The same question was asked for Sanna Sabally, the erstwhile Vice President of the AFPRC, by Da One in an opinion article published in The Gambia Times.

Edward’s testimony presents a different set of challenges and opportunities for justice to be seen to have been done for those killed, maimed and or scarred for life.

Unlike Sanna, Edward has suffered no physical torture or false imprisonment by events he helped put in motion. According to his own testimony, he was the primary architect of the coup d’etat that toppled the regime of Dawda Kairaba Jawara.

It gets complicated from thereon. Edward denied ever directly directing any rights abuses; the killings, the tortures, the rapes etc, or personally carrying out the afore mentioned. Only in few instances, where his presence does not put him in legal jeopardy, did he admit to collective responsibility. This of course presents the lead council a technical dilemma for the TRRC is not a prosecuting body. Establishing what is common knowledge became a nightmare.

Those eagerly waiting to hear someone finally admit to why and how the late Ousman Koro Ceesay was so brutally snatched away from his family were in for a big disappointment. Edward callously maintained he has no part in the bludgeoning to death of Koro and the inhumane incineration of his remains.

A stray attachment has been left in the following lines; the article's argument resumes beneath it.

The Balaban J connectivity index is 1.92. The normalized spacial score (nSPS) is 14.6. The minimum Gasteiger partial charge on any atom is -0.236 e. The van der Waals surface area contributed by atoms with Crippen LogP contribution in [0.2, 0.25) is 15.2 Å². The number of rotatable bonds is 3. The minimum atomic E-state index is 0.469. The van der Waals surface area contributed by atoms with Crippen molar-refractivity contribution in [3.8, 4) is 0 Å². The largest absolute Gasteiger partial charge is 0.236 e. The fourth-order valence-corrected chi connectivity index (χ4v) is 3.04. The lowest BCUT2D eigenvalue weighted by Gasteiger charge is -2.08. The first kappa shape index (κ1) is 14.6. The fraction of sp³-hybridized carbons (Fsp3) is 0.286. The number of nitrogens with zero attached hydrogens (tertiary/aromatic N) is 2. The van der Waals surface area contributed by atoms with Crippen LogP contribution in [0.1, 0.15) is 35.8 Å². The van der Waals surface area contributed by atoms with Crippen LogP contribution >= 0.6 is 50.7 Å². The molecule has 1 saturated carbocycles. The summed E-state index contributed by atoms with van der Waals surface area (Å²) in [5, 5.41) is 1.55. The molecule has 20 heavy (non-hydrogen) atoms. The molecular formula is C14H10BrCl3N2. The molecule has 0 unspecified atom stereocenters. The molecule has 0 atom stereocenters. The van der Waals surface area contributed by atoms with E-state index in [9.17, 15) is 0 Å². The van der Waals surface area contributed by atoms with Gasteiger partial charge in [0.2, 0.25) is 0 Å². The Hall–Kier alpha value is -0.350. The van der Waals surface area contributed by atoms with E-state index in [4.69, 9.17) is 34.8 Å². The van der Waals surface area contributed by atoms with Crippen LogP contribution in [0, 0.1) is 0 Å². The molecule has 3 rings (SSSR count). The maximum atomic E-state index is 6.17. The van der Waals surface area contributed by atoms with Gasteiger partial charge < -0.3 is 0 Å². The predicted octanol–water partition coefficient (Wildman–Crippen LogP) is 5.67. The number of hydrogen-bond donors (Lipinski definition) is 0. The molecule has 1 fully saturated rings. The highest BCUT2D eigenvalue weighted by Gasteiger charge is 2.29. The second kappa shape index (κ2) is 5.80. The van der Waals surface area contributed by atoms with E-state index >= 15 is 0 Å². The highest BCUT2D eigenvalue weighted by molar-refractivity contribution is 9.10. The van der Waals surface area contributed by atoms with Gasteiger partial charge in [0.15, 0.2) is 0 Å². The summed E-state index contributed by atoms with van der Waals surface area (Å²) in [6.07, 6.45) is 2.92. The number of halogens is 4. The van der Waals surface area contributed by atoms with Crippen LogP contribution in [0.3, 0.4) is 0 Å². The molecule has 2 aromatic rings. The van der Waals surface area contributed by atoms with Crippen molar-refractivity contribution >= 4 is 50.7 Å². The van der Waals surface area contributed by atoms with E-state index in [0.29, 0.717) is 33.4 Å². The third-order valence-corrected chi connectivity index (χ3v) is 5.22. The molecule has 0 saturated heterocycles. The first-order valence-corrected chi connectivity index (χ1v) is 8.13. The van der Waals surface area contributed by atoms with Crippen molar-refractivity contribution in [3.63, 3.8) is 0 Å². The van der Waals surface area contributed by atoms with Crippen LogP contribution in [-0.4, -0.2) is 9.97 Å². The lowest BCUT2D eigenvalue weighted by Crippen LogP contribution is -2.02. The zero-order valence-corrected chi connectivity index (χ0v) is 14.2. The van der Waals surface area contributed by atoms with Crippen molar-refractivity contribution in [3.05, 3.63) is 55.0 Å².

The burning question for many now is: what next?

Arresting and formerly instituting a legal criminal proceeding will be music to the ears of many Gambians who think such a state undertaking will either squeeze the truth out of Edward Singhateh or punish him accordingly for a crime we all believed he has committed. And rightly so. But this might not be an at all smart move if current history has taught us anything. Yankuba Touray and Fatoumatta Jahumpa Ceesay’s case is the lesson in mind. Not forgetting JCB Mendy. Out of the desire to render swift justice, time and resources were wasted and credibility was sacrificed.

The result is still haunting the state legal apparatus.

To avoid such a miss again, the minister of justice and attorney general need to go back to the drawing table to make sure those who have blood on their hands in the Jammeh era and are unrepentant and misleading The Gambian people, are made to pay for their crimes. The families of those lost souls deserve to have a closure to their decades of agony and trauma.

I propose the tabling of an act of parliament to set up a criminal tribunal to prosecute the top echelon of the A(F)PRC for the human rights abuses of the twenty two years of terror that was visited on the Gambian people.

Just testifying for testifying’s sake cannot be a criterial for amnesty in murder, torture and maiming cases. Truthfully testifying cannot also be a criteria for blanket amnesty, even though truthfulness and remorse should be factors in determining the scope and manner of punishment.

That’s my take.

Yours in the service of The Gambia and Afrikka, I remain.

The writer, Da One, is a Gambian based in Germany.